You can get into serious trouble with authorities when you make the mistake of trying to leave Costa Rica with a minor who is registered in Costa Rica but is lacking the required travel permit, authorizing you to take the child out of the country.
Isabella, our three-year-old toddler, was born in Atlanta and is thus a United States citizen. My wife is Costa Rican, and I am Austrian, so she was eligible to apply for citizenship in those two countries as well. For Isabella to become a Costa Rican citizen, we had to register her with the “Registro Civil,” which we did after she was born. At the time, relatives from Costa Rica advised us to look into a so-called “travel permit for Costa Rican minors to exit the country” but we ignored the advice because we figured that Isabella was also a U.S. citizen and they could not possibly prevent her/us from going home to Atlanta. I assume, the law that requires parents to apply for a travel permit exists to protect minors from human trafficking and to make sure only the birth parents or legal guardians can take children out of the country.
Everything went well until it didn’t
For three years we had traveled back and forth from Costa Rica without any issues. Sometimes, an agent at the check-in counter asked us if we had registered Isabella in Costa Rica, and we just said no. I guess due to her US passport they didn’t ask us any further questions. But during the last trip to Costa Rica, things turned ugly. We checked in as usual and headed towards the security line. At Juan Santamaria International Airport (SJO) there is a dedicated security line/passport control for families traveling with minors under the age of 18. As always, we took that line and presented our passports. When the officer looked at Isabella’s US passport and started typing on his computer, we both knew that bad things were about to happen. The officer then said, that we had registered Isabella in Costa Rica and needed to get a stamp from a dedicated counter that deals with Costa Rican minors who wish to leave the country.
Costa Rican minors who wish to leave the country must have a travel permit issued by the General Directorate of Immigration. The Minor Exit Permit must be requested by the minor’s parents and may be obtained either at the General Directorate of Immigration’s central offices in San José or on the day of travel at Immigration’s airport office. Both parent’s signatures and official identification documents are required.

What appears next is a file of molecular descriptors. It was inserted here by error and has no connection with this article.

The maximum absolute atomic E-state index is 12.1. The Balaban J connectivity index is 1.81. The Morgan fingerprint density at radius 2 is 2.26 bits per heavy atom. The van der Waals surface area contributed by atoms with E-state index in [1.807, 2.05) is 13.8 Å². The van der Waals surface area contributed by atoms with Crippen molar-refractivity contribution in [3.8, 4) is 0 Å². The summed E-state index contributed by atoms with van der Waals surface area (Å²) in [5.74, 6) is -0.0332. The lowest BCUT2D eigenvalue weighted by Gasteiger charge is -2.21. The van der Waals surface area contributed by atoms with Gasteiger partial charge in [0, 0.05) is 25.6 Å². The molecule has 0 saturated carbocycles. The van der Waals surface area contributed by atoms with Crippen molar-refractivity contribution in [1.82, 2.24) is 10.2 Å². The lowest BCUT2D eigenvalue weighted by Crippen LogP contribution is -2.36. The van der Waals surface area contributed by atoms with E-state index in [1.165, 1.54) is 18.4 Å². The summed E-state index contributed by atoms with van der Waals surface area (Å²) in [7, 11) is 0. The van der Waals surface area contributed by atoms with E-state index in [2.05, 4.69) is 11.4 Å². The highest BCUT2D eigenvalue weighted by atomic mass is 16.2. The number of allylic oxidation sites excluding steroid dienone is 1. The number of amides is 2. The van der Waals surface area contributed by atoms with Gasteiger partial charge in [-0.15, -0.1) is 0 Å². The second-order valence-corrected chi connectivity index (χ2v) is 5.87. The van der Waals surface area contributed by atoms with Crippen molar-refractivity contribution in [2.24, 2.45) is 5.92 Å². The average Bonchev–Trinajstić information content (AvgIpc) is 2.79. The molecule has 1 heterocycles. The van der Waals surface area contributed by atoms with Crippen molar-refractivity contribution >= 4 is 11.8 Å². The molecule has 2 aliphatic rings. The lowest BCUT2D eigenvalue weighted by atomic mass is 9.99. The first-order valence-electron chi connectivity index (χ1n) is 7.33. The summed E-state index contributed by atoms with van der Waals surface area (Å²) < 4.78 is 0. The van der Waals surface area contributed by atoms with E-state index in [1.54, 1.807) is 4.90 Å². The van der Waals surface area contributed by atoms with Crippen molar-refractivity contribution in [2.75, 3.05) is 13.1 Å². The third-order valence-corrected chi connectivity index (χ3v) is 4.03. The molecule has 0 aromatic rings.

No travel permit
It didn’t sound like a problem, but the officer assumed we already had obtained a permit and were just lacking the stamp required to exit the country. We had about 45 minutes left before our flight started boarding, and I was hungry like a bear, which didn’t put me in the best possible mood. After clarifying what we had to do to get said stamp, I ran back to the check-in counter to fill out a form. With that form, we went to the counter that dealt with exit permits for minors. After ten minutes of waiting in line, we were up to present our paperwork or lack thereof. The officer at the counter asked for the travel permit, which we didn’t have. She then explained the necessary paperwork (birth certificate, a copy of Isabella’s registration, etc.) and steps to get a permit. Needless to say, we didn’t have any of the required documents (other than in electronic form in Dropbox) nor the time.
Running out of time and patience
I ran out of patience and told the officer, more often than she cared to hear, that Isabella was a foreign citizen, and that I didn’t understand what the problem was. She looked at me like she knew what I was saying but didn’t care anyway. Kathy, however, played “good cop” and tried to find out what we would have to do to leave the country. The officer’s responses were vague, at least to me, and that drove me even more nuts. In retrospect, she may have done that on purpose, to obfuscate what she probably wasn’t supposed to do: issue a permanent travel permit for Isabella. All it took was a photo of Isabella that I snapped with my iPhone and that I sent to her via email, and a copy of our passports.
Minutes before our plane started boarding; we had all necessary paperwork in hand and presented it to the officer at the passport control checkpoint. Without further questions, the officer waved us through, and we were on our way to the gate. While Kathy was changing Lucas, I went with Isabella to a kiosk and bought something to eat. We didn’t have time to look for Paleo-compatible options, so I bought three bananas and two chicken sandwiches. Like Isabella’s favorite character from Frozen would say: “For the first time in forever” we had bread. May the Paleo gods forgive us 🙂
If you have registered your child in Costa Rica, regardless of the child’s citizenship, make sure you get a travel permit before you visit the country. Local authorities at the airport may not have been able to look up the registration status in the past, but they now have that ability and won’t let you leave the country without the proper paperwork. Lesson learned!